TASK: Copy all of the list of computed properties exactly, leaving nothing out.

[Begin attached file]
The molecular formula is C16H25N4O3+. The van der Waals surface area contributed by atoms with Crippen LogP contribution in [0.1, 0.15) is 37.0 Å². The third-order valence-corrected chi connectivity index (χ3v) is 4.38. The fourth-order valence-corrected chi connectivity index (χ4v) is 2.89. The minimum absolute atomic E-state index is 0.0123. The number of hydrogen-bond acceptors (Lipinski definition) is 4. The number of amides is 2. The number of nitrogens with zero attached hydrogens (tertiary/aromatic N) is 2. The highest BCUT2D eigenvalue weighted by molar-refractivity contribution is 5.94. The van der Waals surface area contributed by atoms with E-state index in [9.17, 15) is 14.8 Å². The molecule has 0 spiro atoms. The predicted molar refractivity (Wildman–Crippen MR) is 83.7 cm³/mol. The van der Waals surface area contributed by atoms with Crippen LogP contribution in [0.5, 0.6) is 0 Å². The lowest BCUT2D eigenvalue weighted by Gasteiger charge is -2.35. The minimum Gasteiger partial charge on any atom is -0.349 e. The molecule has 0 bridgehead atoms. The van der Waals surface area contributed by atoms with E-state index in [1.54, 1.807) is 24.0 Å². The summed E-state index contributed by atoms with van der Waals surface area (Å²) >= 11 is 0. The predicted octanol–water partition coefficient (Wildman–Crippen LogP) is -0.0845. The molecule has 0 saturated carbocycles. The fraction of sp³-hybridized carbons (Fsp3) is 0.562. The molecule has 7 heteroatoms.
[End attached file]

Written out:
The molecular formula is C16H25N4O3+. The van der Waals surface area contributed by atoms with Crippen LogP contribution in [0.1, 0.15) is 37.0 Å². The third-order valence-corrected chi connectivity index (χ3v) is 4.38. The fourth-order valence-corrected chi connectivity index (χ4v) is 2.89. The minimum absolute atomic E-state index is 0.0123. The number of hydrogen-bond acceptors (Lipinski definition) is 4. The number of amides is 2. The number of nitrogens with zero attached hydrogens (tertiary/aromatic N) is 2. The highest BCUT2D eigenvalue weighted by molar-refractivity contribution is 5.94. The van der Waals surface area contributed by atoms with E-state index in [9.17, 15) is 14.8 Å². The molecule has 0 spiro atoms. The predicted molar refractivity (Wildman–Crippen MR) is 83.7 cm³/mol. The van der Waals surface area contributed by atoms with Crippen LogP contribution in [0.5, 0.6) is 0 Å². The lowest BCUT2D eigenvalue weighted by Gasteiger charge is -2.35. The minimum Gasteiger partial charge on any atom is -0.349 e. The molecule has 0 bridgehead atoms. The van der Waals surface area contributed by atoms with E-state index in [1.54, 1.807) is 24.0 Å². The summed E-state index contributed by atoms with van der Waals surface area (Å²) >= 11 is 0. The predicted octanol–water partition coefficient (Wildman–Crippen LogP) is -0.0845. The molecule has 0 saturated carbocycles. The fraction of sp³-hybridized carbons (Fsp3) is 0.562. The molecule has 7 heteroatoms.